Below you will find basic information regarding the anatomy of a loose foam (bungee) pit. Please bear in mind that there are no established standards or requirements set by any organization for fear of liability issues. This is provided only to show the fundemental concepts of our common pit assembly. You may find or be familiar with several types of pits. There are several varieties. These are the type of pits that seem to be the most popular in the United States. If you have a preference as to how you would like one provided, just let us know. As you likely know, no pit -- or any other piece of gym equipment, can be considered 100% safe. We urge you think safety first. (See warning below.)
It is important to note that NO pit of any kind can completely eliminate the possibility of serious neck or back injury. Every effort must be taken to avoid landing on the head or neck, especially going forward. Careful gymnastic progression must be followed to avoid dangerous landings on the neck.
Training pits should be longer and wider than competition matting requirements. Since gymnasts have not yet mastered the skills they will be performing, like they would in competitions, they need a larger margin of safety in the size of the safe landing areas. Gymnasts landing in pits may fall backwards or sideways striking the edge of the pit if it is not wide or long enough.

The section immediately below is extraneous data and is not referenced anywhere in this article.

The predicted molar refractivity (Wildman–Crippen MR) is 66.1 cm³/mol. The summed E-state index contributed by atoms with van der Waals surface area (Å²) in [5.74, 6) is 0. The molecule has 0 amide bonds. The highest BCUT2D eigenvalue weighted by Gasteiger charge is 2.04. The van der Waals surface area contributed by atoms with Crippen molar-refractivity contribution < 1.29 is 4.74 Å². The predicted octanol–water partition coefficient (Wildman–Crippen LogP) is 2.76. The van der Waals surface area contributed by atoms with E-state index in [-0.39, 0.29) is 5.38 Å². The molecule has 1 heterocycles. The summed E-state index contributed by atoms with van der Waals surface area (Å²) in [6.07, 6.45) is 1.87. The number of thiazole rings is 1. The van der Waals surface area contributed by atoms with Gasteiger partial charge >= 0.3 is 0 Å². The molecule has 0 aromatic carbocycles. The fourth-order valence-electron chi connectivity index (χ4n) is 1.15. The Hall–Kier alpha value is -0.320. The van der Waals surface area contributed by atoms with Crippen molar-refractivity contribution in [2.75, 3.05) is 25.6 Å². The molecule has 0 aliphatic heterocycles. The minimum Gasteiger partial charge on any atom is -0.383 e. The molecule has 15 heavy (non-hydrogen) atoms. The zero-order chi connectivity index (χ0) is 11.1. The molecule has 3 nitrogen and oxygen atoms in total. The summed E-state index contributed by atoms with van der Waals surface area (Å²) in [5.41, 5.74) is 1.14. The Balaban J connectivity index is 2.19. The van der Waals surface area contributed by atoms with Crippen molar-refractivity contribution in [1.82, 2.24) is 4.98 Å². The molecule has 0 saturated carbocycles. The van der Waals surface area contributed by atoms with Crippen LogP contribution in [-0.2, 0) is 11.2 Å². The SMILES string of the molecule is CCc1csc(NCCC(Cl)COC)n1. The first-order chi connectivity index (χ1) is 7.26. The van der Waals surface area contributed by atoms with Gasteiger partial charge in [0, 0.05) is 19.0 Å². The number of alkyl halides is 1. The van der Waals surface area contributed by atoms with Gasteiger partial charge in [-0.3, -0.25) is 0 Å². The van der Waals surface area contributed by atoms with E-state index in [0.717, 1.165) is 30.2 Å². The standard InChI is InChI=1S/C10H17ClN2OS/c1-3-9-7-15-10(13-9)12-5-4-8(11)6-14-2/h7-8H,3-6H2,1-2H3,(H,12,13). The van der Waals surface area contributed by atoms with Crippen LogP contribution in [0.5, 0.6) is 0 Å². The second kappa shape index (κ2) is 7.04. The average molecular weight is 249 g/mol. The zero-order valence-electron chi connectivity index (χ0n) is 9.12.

There are two main styles of Pits - A Loose Foam Pit and a Layered Inground System (sometimes referred to as a Modular In-Ground Pit).
Loose Foam Pits
Building your pit begins with excavation and forming up of the pit walls. Footing should be placed on at least 4" of gravel. Water-proofing of foundation wall is required. Have your contractor use 3500 psi (or better) concrete with aggregate (rock). The walls should have a smooth (slick) finish and be 8" thick on all sides. Many recommend that #4 rebar be used on concrete around the pit. They should be absolutely straight for mounting hardware - it is best to use forms. Do not use block.
It is also recommended that it cure for 30 days before mounting the hardware.
Tramp Section - You then attach the angle iron hardware (with zig zag wire welded on for spring attachment) to the concrete with provided wedge bolts through it's pre-drilled holes. Attach 3' to 5' below ground level. Three to four feet are fairly standard. And attach the tramp bed to it with the springs (normally 6" springs). Spring attachments are spaced approximately 4 1/4" apart and set back from the edge leaving a flap to go over top of the springs. The Flap has holes about every two feet so it can be secured. The tramp bed is made of the same polypropylene material as our trampoline beds.
Use some sort of foam to protect users from contact with the bare concrete. Many use a sections of Carpet Bonded Foam. It seems to hold up best. You will likely need to apply this with contact cement. Make sure you have adequate ventilation. As stated in the graphic above, if you fear that the bed may bottom out, you may want to consider adding some cubes (or other foam) underneath the bed for added peace of mind.